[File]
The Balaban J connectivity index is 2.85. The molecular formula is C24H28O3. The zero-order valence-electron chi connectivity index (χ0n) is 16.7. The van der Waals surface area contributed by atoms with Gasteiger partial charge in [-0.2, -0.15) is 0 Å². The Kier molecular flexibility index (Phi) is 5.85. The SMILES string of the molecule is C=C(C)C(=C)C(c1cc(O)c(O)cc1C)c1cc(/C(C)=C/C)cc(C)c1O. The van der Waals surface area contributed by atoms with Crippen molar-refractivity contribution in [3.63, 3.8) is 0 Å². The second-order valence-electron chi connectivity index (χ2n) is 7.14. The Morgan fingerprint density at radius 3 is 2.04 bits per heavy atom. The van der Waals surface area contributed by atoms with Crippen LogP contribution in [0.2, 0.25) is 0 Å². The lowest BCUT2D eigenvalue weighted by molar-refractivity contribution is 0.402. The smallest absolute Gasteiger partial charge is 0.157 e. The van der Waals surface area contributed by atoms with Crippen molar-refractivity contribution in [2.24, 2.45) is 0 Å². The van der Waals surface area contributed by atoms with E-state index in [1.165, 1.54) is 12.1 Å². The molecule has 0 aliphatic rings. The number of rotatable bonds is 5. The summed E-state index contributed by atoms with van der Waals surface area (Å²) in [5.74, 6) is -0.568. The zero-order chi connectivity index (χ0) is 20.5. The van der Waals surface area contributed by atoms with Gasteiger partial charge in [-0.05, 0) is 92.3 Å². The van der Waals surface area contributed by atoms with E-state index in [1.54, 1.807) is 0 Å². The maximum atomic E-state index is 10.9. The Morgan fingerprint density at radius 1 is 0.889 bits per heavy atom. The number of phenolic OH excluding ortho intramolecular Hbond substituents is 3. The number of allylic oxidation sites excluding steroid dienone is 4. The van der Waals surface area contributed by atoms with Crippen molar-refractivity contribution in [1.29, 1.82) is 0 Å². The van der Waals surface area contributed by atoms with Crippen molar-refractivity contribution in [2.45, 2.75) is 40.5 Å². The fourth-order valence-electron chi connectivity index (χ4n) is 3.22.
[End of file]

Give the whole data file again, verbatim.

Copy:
The Balaban J connectivity index is 2.85. The molecular formula is C24H28O3. The zero-order valence-electron chi connectivity index (χ0n) is 16.7. The van der Waals surface area contributed by atoms with Gasteiger partial charge in [-0.2, -0.15) is 0 Å². The Kier molecular flexibility index (Phi) is 5.85. The SMILES string of the molecule is C=C(C)C(=C)C(c1cc(O)c(O)cc1C)c1cc(/C(C)=C/C)cc(C)c1O. The van der Waals surface area contributed by atoms with Crippen molar-refractivity contribution in [3.63, 3.8) is 0 Å². The second-order valence-electron chi connectivity index (χ2n) is 7.14. The Morgan fingerprint density at radius 3 is 2.04 bits per heavy atom. The van der Waals surface area contributed by atoms with Crippen LogP contribution in [0.2, 0.25) is 0 Å². The lowest BCUT2D eigenvalue weighted by molar-refractivity contribution is 0.402. The smallest absolute Gasteiger partial charge is 0.157 e. The van der Waals surface area contributed by atoms with Crippen molar-refractivity contribution in [2.24, 2.45) is 0 Å². The van der Waals surface area contributed by atoms with E-state index in [1.165, 1.54) is 12.1 Å². The molecule has 0 aliphatic rings. The number of rotatable bonds is 5. The summed E-state index contributed by atoms with van der Waals surface area (Å²) in [5.74, 6) is -0.568. The zero-order chi connectivity index (χ0) is 20.5. The van der Waals surface area contributed by atoms with Gasteiger partial charge in [-0.05, 0) is 92.3 Å². The van der Waals surface area contributed by atoms with E-state index in [1.54, 1.807) is 0 Å². The maximum atomic E-state index is 10.9. The Morgan fingerprint density at radius 1 is 0.889 bits per heavy atom. The number of phenolic OH excluding ortho intramolecular Hbond substituents is 3. The number of allylic oxidation sites excluding steroid dienone is 4. The van der Waals surface area contributed by atoms with Crippen molar-refractivity contribution in [1.29, 1.82) is 0 Å². The van der Waals surface area contributed by atoms with Crippen molar-refractivity contribution in [2.45, 2.75) is 40.5 Å². The fourth-order valence-electron chi connectivity index (χ4n) is 3.22.